For this reason, I find a major flaw in your proposed experiment. If the girls are allowed to share mental images, then it would be fairly easy to determine why they affirmed the proposition. For example, Krista could mentally (even if not verbally) ask “Why do you think angels are real?” To which Tatiana could mentally respond “Because the Bible says so.” But while that would give Krista the answer, it would not tell her if by “angels” Tatiana meant immaterial intellects, floating cherubs, the baseball team, or some other idea. To know that, Krista would have to ask for additional material from Tatiana to abstract from and draw a comparison.
Here is an alternate proposed experiment.
Provide Tatiana and Krista with a separate list of items. These items will be homographs that are materially the same, but differ in propositional content.
For example, Tatiana’s list would read:
TRIANGLE (three-sided figure)
TRIANGLE (a written word)
TRIANGLE (a spoken word)
TRIANGLE (Japanese pop band)
Tatiana will mentally “speak” a word to Krista by a controlled means (only visually share the letters TRIANGLE, for example) and assign a propositional content to the word. If Krista can consistently guess the propositional content of the word, and it can be certain that there is no cheating, then you can say Thomistic Dualism is refuted.
On the other hand, if either of them can recall a time where one understood something that the other did not (in any situation), that would leave Thomistic Dualism on the table. For example, “Mrs. Hogan, can you recount some instances where you were helping Krista and Tatiana with homework, and one easily understood while the other did not? Do they excel in different subjects or have different interests?” Personally, asking this of the mother would be my first choice because it is a simple question that treats them more like human beings than laboratory equipment. I am not saying you are suggesting they should be treated as such, but I could see how a sensitive (and rightfully so) mother could take offense to proposed experimentation on her daughters.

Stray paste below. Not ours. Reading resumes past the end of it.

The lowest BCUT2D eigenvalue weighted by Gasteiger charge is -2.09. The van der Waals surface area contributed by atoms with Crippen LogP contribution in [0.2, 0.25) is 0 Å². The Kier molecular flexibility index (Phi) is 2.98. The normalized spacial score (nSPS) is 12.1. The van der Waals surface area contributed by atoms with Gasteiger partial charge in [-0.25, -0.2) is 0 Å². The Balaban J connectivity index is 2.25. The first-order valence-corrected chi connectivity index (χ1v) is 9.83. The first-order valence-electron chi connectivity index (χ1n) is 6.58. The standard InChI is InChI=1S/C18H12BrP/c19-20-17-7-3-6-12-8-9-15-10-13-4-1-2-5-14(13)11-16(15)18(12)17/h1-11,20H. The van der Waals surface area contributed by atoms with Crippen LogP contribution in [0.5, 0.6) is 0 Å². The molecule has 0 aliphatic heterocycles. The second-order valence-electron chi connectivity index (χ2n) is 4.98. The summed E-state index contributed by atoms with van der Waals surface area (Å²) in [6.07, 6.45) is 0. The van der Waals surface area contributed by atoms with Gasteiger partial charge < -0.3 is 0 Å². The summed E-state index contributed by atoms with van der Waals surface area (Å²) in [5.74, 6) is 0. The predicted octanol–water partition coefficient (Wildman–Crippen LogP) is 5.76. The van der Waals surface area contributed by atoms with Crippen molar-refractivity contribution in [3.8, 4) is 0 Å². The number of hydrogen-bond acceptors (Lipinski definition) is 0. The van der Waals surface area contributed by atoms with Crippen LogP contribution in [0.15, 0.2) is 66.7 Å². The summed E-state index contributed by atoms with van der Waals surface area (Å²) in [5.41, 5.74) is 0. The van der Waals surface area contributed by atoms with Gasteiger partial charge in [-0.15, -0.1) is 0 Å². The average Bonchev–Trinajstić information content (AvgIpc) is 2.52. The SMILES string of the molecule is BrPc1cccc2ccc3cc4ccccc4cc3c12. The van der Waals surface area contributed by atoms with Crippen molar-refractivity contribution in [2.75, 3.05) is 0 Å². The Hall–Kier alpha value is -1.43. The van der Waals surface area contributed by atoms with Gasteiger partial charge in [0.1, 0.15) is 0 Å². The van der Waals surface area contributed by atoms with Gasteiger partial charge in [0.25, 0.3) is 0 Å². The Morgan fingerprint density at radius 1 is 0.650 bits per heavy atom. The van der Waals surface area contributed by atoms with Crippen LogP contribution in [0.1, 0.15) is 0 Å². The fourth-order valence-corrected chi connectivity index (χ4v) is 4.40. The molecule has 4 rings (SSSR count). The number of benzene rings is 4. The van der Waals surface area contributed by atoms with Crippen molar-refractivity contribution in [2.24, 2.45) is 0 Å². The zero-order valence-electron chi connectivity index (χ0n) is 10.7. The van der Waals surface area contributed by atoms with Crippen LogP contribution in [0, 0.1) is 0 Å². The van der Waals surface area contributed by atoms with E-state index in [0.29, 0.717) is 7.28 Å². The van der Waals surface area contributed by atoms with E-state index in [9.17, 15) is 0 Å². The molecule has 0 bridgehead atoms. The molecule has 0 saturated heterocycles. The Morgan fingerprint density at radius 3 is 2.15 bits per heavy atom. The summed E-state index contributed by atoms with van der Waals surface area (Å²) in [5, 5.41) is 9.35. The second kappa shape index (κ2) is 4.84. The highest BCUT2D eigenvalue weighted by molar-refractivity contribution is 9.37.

Finally, the fact that they have distinct wills implies to me that they have distinct propositional content. For how could they disagree on what to do if the goodness (and therefore the content) of the thing to be done was universally agreed upon? That could possibly be explained in some instances that are heavily dependent on material goods (such as eating versus going to the bathroom), but it does not seem like that could always be explained (especially in cases where the desire is of a very abstract nature, for example, to take one elective class over another).
Ironically, a few typos I made probably further illustrate my point. You probably were not thrown off by my saying, “...but imagine if you read Aquinas entire corpus align with that Aristotle, Augustine...”Delete
You probably took “align” to mean “along” without skipping a beat. That certainly illustrates how the determinacy of material content is dubious at best.
Not to mention the possibility of telepathy and immaterial communication. Even if Krista and Tatiana could guess what the propositional content of the various instances of "TRIANGLE" was supposed to be, that could just as well either be an instance where two intellects are so closely knit to each other that they habitually share propositional content, or where any additional propositional content to the word also requires forming mental imagery, which both share.